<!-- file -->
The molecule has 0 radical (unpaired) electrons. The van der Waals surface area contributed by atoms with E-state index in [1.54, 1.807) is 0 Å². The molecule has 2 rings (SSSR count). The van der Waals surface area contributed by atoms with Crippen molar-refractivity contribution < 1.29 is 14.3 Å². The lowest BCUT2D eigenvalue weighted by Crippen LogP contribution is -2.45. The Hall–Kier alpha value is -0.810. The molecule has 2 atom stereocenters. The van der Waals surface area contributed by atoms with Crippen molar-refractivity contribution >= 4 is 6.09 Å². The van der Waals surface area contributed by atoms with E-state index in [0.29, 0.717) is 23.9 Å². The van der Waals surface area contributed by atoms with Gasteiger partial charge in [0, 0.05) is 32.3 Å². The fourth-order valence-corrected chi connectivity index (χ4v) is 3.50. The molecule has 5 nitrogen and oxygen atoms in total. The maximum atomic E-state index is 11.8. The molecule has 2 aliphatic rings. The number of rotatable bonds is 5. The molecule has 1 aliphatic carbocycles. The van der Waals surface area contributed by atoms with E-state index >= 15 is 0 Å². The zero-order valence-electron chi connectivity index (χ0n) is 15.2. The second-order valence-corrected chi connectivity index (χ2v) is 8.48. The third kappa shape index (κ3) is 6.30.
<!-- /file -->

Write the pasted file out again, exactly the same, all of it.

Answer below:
The molecule has 0 radical (unpaired) electrons. The van der Waals surface area contributed by atoms with E-state index in [1.54, 1.807) is 0 Å². The molecule has 2 rings (SSSR count). The van der Waals surface area contributed by atoms with Crippen molar-refractivity contribution < 1.29 is 14.3 Å². The lowest BCUT2D eigenvalue weighted by Crippen LogP contribution is -2.45. The Hall–Kier alpha value is -0.810. The molecule has 2 atom stereocenters. The van der Waals surface area contributed by atoms with Crippen molar-refractivity contribution >= 4 is 6.09 Å². The van der Waals surface area contributed by atoms with E-state index in [0.29, 0.717) is 23.9 Å². The van der Waals surface area contributed by atoms with Gasteiger partial charge in [0, 0.05) is 32.3 Å². The fourth-order valence-corrected chi connectivity index (χ4v) is 3.50. The molecule has 5 nitrogen and oxygen atoms in total. The maximum atomic E-state index is 11.8. The molecule has 2 aliphatic rings. The number of rotatable bonds is 5. The molecule has 1 aliphatic carbocycles. The van der Waals surface area contributed by atoms with E-state index >= 15 is 0 Å². The zero-order valence-electron chi connectivity index (χ0n) is 15.2. The second-order valence-corrected chi connectivity index (χ2v) is 8.48. The third kappa shape index (κ3) is 6.30.